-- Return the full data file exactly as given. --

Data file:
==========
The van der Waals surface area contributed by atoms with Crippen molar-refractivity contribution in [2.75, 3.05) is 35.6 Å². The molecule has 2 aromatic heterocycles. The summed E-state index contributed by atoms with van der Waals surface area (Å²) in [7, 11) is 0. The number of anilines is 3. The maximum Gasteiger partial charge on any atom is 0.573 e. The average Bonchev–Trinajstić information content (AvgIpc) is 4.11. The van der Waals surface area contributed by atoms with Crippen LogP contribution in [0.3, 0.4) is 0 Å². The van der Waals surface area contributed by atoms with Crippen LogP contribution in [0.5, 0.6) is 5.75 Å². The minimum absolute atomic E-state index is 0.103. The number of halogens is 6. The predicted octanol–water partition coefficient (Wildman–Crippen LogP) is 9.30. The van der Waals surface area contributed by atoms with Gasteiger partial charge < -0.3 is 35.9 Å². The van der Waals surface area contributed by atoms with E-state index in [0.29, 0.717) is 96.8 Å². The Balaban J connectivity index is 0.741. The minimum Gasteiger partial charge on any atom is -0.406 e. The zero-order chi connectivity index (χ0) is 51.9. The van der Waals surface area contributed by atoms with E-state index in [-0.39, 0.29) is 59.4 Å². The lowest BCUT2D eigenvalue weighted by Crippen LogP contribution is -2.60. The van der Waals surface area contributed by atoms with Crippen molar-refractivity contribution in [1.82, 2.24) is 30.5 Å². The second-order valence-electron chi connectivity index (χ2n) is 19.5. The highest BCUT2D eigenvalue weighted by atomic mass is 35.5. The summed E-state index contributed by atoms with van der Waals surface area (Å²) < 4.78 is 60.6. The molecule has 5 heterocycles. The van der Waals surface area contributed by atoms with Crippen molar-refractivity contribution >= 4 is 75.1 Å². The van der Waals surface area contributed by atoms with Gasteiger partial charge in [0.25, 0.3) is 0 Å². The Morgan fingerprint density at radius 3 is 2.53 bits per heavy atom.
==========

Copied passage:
The van der Waals surface area contributed by atoms with Crippen molar-refractivity contribution in [2.75, 3.05) is 35.6 Å². The molecule has 2 aromatic heterocycles. The summed E-state index contributed by atoms with van der Waals surface area (Å²) in [7, 11) is 0. The number of anilines is 3. The maximum Gasteiger partial charge on any atom is 0.573 e. The average Bonchev–Trinajstić information content (AvgIpc) is 4.11. The van der Waals surface area contributed by atoms with Crippen LogP contribution in [0.3, 0.4) is 0 Å². The van der Waals surface area contributed by atoms with Crippen LogP contribution in [0.5, 0.6) is 5.75 Å². The minimum absolute atomic E-state index is 0.103. The number of halogens is 6. The predicted octanol–water partition coefficient (Wildman–Crippen LogP) is 9.30. The van der Waals surface area contributed by atoms with Gasteiger partial charge < -0.3 is 35.9 Å². The van der Waals surface area contributed by atoms with E-state index in [0.29, 0.717) is 96.8 Å². The Balaban J connectivity index is 0.741. The minimum Gasteiger partial charge on any atom is -0.406 e. The zero-order chi connectivity index (χ0) is 51.9. The van der Waals surface area contributed by atoms with E-state index in [-0.39, 0.29) is 59.4 Å². The lowest BCUT2D eigenvalue weighted by Crippen LogP contribution is -2.60. The van der Waals surface area contributed by atoms with Crippen molar-refractivity contribution in [1.82, 2.24) is 30.5 Å². The second-order valence-electron chi connectivity index (χ2n) is 19.5. The highest BCUT2D eigenvalue weighted by atomic mass is 35.5. The summed E-state index contributed by atoms with van der Waals surface area (Å²) < 4.78 is 60.6. The molecule has 5 heterocycles. The van der Waals surface area contributed by atoms with Crippen molar-refractivity contribution >= 4 is 75.1 Å². The van der Waals surface area contributed by atoms with Gasteiger partial charge in [0.25, 0.3) is 0 Å². The Morgan fingerprint density at radius 3 is 2.53 bits per heavy atom.